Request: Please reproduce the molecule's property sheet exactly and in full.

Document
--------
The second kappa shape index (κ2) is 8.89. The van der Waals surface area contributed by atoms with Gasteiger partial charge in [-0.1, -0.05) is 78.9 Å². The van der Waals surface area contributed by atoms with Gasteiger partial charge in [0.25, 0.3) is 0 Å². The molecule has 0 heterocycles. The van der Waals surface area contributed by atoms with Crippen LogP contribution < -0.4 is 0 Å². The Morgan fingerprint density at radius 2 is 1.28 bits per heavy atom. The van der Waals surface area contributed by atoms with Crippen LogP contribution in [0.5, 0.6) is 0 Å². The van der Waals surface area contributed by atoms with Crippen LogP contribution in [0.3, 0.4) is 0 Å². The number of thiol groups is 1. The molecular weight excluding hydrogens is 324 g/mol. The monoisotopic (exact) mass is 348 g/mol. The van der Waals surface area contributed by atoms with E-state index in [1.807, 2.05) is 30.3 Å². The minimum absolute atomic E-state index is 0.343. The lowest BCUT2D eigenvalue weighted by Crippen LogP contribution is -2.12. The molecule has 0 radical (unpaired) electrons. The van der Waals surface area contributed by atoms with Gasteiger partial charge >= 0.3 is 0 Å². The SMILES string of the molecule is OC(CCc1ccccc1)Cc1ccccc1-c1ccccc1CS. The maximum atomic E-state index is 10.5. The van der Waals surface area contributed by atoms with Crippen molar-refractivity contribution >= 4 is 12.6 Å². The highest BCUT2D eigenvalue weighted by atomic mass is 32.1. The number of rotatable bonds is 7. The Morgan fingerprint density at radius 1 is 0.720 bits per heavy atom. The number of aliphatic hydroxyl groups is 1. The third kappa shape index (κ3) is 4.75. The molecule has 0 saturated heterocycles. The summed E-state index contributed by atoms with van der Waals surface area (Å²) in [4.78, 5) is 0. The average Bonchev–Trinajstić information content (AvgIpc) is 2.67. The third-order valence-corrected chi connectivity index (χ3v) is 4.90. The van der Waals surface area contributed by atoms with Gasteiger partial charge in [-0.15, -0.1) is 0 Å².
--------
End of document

The second kappa shape index (κ2) is 8.89. The van der Waals surface area contributed by atoms with Gasteiger partial charge in [-0.1, -0.05) is 78.9 Å². The van der Waals surface area contributed by atoms with Gasteiger partial charge in [0.25, 0.3) is 0 Å². The molecule has 0 heterocycles. The van der Waals surface area contributed by atoms with Crippen LogP contribution < -0.4 is 0 Å². The Morgan fingerprint density at radius 2 is 1.28 bits per heavy atom. The van der Waals surface area contributed by atoms with Crippen LogP contribution in [0.5, 0.6) is 0 Å². The van der Waals surface area contributed by atoms with Crippen LogP contribution in [0.3, 0.4) is 0 Å². The number of thiol groups is 1. The molecular weight excluding hydrogens is 324 g/mol. The monoisotopic (exact) mass is 348 g/mol. The van der Waals surface area contributed by atoms with E-state index in [1.807, 2.05) is 30.3 Å². The minimum absolute atomic E-state index is 0.343. The lowest BCUT2D eigenvalue weighted by Crippen LogP contribution is -2.12. The molecule has 0 radical (unpaired) electrons. The van der Waals surface area contributed by atoms with Gasteiger partial charge >= 0.3 is 0 Å². The SMILES string of the molecule is OC(CCc1ccccc1)Cc1ccccc1-c1ccccc1CS. The maximum atomic E-state index is 10.5. The van der Waals surface area contributed by atoms with Crippen molar-refractivity contribution >= 4 is 12.6 Å². The highest BCUT2D eigenvalue weighted by atomic mass is 32.1. The number of rotatable bonds is 7. The Morgan fingerprint density at radius 1 is 0.720 bits per heavy atom. The number of aliphatic hydroxyl groups is 1. The third kappa shape index (κ3) is 4.75. The molecule has 0 saturated heterocycles. The summed E-state index contributed by atoms with van der Waals surface area (Å²) in [4.78, 5) is 0. The average Bonchev–Trinajstić information content (AvgIpc) is 2.67. The third-order valence-corrected chi connectivity index (χ3v) is 4.90. The van der Waals surface area contributed by atoms with Gasteiger partial charge in [-0.15, -0.1) is 0 Å².